Economy

Economy, Business, Finance & Labor

Home foreclosure filings in Oregon spiked last month. Four hundred and seventy four court foreclosures were filed in March compared to 295 in February. According to John Helmick, CEO of Gorilla Capitol, the increase was anticipated.

Helmick: "These are homes that have gone through the required mandatory mediation process, and so now they are able to file the foreclosures because under the new statute you have to go thought this mediation process before you can file the foreclosure."

A Redmond-based concrete company has been barred from any public works contracts for the next three years. The company failed to pay a group of employees a prevailing wage. 

Tom Banse

There will be end-of-season parties at at least nine Northwest ski resorts this weekend (4/12-13). But some other Cascade ski areas will welcome skiers and snowboarders well past Easter. That's thanks to late-season snow that fell at many area resorts. Timing means everything for the bottom line of these resort companies. Correspondent Tom Banse explains how a strong finish doesn't necessarily make up for a late start like we saw this season.

A big turn-out is expected for the Oregon Medical Marijuana Business Conference in Eugene. Anthony Johnson is organizing the event this Sunday and Monday. He says the conference is a place for entrepreneurs to learn about business opportunities. He says those extend beyond growing and selling marijuana. Johnson hopes to help professionalize the business.

Angela Kellner

One of downtown Eugene’s unique retailers is going out of business after 23 years of selling mostly fair trade products. KLCC’s Angela Kellner stopped by Greater Goods to find out how the business got started…and why it’s shutting down.

Across from the trendy 5th Street Public Market is a thrift store and Greater Goods.

Step inside and you’re transported to myriad cultures and crafts. Owner Joanie Kleban explains how it all began.

Amanda Butt

Vendors at the Lane County Farmer’s Market say their crops are recovering after the snow and below zero temperatures that hit their fields this winter.

Booths are filled with kale, carrots, and potatoes at the Lane County Farmer’s Market. It’s hard to see that farmers suffered any losses after the winter’s harsh and unusual weather. But the farmers behind the tables and baskets of produce say the cold conditions came with a price.

Richardson: “We had some issues. The cold was harsh on us.”

Says Jack Richardson, the manager of Organic Redneck farm.

Eugene Cascades and Coast Blog

Eugene has made Livability-dot-com's top ten list of Best Downtowns for 2014.

The website points to the transformation of Eugene's center over the past several years from a place with empty pits and vacant buildings to one with housing, theaters, and lots of restaurants and offices. Eugene Mayor Kitty Piercy credits the efforts of city staff, residents and a 200 million dollar investment. Piercy says being on a list with cities such as Alexandria, Virginia and Fort Worth, Texas is a nice recognition.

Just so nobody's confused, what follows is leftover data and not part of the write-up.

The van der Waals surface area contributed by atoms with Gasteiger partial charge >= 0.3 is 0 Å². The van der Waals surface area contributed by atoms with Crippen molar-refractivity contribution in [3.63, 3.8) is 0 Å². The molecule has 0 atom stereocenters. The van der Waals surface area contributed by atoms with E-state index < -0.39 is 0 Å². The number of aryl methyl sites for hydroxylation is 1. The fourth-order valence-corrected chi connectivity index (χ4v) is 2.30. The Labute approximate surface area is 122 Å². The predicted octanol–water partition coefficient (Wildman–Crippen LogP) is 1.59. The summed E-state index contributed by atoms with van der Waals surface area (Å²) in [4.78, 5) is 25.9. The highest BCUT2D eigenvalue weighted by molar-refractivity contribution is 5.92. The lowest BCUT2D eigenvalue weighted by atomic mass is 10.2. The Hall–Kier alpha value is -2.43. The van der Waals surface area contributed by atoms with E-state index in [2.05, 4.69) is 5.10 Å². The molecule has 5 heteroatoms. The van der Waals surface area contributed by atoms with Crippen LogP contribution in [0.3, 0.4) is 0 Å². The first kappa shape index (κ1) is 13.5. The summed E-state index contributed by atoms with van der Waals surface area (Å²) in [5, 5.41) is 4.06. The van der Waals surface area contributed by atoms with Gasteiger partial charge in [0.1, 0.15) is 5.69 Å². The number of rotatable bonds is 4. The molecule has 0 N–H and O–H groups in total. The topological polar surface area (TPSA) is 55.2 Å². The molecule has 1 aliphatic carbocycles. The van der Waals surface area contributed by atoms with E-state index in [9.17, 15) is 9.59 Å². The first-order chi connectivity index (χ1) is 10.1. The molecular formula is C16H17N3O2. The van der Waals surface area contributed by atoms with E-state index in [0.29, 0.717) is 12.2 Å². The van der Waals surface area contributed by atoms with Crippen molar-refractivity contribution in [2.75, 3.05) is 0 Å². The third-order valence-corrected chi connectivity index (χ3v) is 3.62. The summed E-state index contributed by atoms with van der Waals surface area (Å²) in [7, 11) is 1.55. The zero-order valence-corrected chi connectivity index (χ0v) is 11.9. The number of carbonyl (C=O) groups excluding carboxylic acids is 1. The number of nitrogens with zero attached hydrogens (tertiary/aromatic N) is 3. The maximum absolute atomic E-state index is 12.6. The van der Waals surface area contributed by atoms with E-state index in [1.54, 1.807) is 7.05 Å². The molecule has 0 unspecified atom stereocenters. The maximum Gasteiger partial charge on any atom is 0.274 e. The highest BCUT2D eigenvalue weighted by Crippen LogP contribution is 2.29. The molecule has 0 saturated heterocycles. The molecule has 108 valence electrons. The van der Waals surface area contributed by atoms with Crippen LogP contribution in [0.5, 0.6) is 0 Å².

Child Care: The Affordability Trap

Mar 17, 2014

With stay-at-home parents increasingly rare, finding high quality, affordable child care has become a major challenge for many families. A recent report found Oregon has the least-affordable child care in the nation. From Jefferson Public Radio, Liam Moriarty takes a look at the hurdles parents face and how some are coping with the squeeze.

In the predawn dark on a weekday morning, Natasha Hale hustles to get her two rambunctious sons ready for their day. As she pours milk and cereal in the kitchen, Hale talks about her daily schedule, which starts at 5 a.m.

Karen Richards

This week, Eugene is hosting representatives from the International Association of Athletics Federations, track and field's governing body. They are reviewing progress for July's World Junior Championships, being held in the United States for the first time.

Abby Hoffman is a four-time Olympian and a member of the IAAF Council. She says this visit is focused on logistics, such as coordinating with the U of O to house and feed an estimated 1,600 athletes.

Cassandra Profita

At Hampton Lumber's Tillamook sawmill on the North Coast of Oregon, workers are packaging a bundle of freshly milled lumber with plastic and staple guns. The boards look a lot like the rest of the lumber the the mill makes. But they represent a bright spot on an otherwise dismal landscape.

They've been measured and cut specifically for a customer in China. And mill manager Mark Elston says they could be the key not only to keeping the mill open but may even get the mill back up to full capacity for the first time since the U.S. housing market collapsed in 2008.

Pages